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Appropriate Fear

by Jack White on 3/21/2012 9:54:30 AM

This post is by Jack White, regular contributing writer for FineArtViews.  Jack has enjoyed a forty-one year career as a successful fulltime artist and author. He has written for Professional Artist Magazine for 14 years and has six art marketing books published. In 1976 Jack was named the Official Artist of Texas. He has mentored hundreds of artists around the world.  Jack authored six Art Marketing books. The first, “Mystery of Making It”, describes how he taught Mikki to paint and has sold over six million dollars worth of her art. You should submit an article and share your views as a guest author by clicking here. 

 

When I was in the eighth grade, my cousin and I spent our weekends during the school year out in the wilderness living off the land. We would leave when we got home from school late Friday and return Sunday night in time for supper. My uncle was a foreman on an 18,000 acre cattle ranch. There was plenty to explore, rivers and creeks were abundant with fish and all the wild game we could eat roamed the area.

 

On one of our trips we discovered a huge underground cave with a double entrance - much like a jug with two necks that extended from the ground level into a massive subterranean room. We lugged ropes to the cave, linked them together and then tied one end to a sturdy oak. I went first with the trusty candle. My cousin followed. The room must have been 60’ x 80’ with a 30’ foot ceiling. We discovered broken pottery and arrowheads.

 

When it was time to go back up my cousin, being older, decided it would be better if I followed just in the event he had to pull me up. Looking back, I realize he was scared and pulled age rank on me. When I got to the rope, my light illuminated the space under the ledge. My eyes caught movement. I’ve never seen so many rattlesnakes in my life. The ground was covered with slithering killers and, as if on cue, they all began to rattle at the same moment. I guess the light woke them up. I have never been that scared before or since. I could almost feel them biting my legs as I scurried up the rope.

 

This is what I mean by appropriate fear. There are times when it’s natural to have terror. I would have been brain dead not to have been frightened.

 

My uncle said the cavern had been the winter meeting place where the Comanche held council. I’ve always wondered if anyone else ever explored the big room. It was an archeologist’s trove of historical evidence.

 

This is not original with me, but I’ve used the illustration many times. FEAR is False Evidence Appearing Real. Most of the things we fear will never happen. There are some wires in our brain that warn us of false danger with the same intensity of the real thing. This makes it difficult to train your children on what to fear. “Don’t get in cars with anyone but your parents,” you say. Then you ask your new next door neighbor to pick up little Sally because you are tied up in a meeting. Sally refuses to leave the school out of fear she is doing something wrong. Little Sally’s fear is appropriate, because she has no way to discern what is false from real danger.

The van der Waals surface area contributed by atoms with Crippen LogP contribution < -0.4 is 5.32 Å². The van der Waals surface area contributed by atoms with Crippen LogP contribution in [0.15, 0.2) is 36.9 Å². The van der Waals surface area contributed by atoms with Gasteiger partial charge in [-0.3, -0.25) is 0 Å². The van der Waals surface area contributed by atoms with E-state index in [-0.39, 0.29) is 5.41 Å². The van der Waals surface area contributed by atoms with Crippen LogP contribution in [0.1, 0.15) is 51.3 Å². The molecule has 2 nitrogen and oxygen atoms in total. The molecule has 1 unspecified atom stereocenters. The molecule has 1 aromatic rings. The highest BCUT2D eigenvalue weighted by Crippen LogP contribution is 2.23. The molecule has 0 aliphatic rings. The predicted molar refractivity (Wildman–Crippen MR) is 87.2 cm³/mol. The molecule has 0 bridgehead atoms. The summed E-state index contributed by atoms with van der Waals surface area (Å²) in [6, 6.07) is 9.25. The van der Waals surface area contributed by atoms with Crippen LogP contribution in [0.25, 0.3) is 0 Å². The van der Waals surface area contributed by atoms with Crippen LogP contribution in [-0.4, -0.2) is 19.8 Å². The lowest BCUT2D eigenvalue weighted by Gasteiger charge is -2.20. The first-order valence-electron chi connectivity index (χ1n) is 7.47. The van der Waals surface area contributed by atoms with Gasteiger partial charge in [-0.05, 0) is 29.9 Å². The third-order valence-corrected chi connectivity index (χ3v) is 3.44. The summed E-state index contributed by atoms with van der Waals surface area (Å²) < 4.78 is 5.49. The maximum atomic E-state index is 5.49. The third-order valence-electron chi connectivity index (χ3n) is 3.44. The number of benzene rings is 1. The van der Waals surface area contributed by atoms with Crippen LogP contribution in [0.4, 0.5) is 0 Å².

In the Bible, Paul said, “When I was a child I thought like a child, but when I became a man I put away childish things.” He was saying, it’s okay for a child to have fears, but we adults need to only fear appropriate things.

 

One of my readers wrote. “At the moment it seems like there are so many fears to face: I'm afraid I'm just not good enough, not smart or cool enough to deal with galleries, that I'm too old and it's too late. At the same time, I'm "done" with setting my paintings up in the wind, cold and rain with only tiddlywink results...I want a respectful setting that showcases what I pour into it my work.” Speaking from their heart, they were able to express imagined fear much better than I can.

 

I will never forget my early fears with computers. I was afraid I was going to screw something up. Our first computer was a laptop that cost an outrageous amount. I knew if I hit the wrong button, the thing would explode. I mentioned my fears to the tech guy at the store. He smiled, “You can’t hurt the thing, all you need is a Phillips screwdriver and you can fix what you mess up.” That was a lot of comfort. I struggled with computer fear for several years.

 

We have two solid black shelter rescue cats. One loves to garden with Mikki. The other kitty will run out on the covered back porch until she gets to the edge. Looking up to the open sky, she whirls around and immediately scurries back into the house. The imagined fear of the outdoors is too great for her to give going out a try, while the other cat adventurously climbs trees and on our house. They are sisters, raised exactly the same, yet one is always frightened and the other doesn’t know the meaning of the word FEAR.

 

After I finished writing my fifth art marketing book and got feedback from scores of artists, I came to realize I had not sufficiently addressed their biggest career blocker. FEAR holds more artists back than lack of talent or opportunity. So I wrote Malady of Art: FEAR. Readers tell me this is my most important book. I was able to pull back the imagined and point out what was appropriate fear. If you can’t afford a copy of Malady, email and I’ll send you a free book. I gave away 35 free copies of Magic of Selling Art.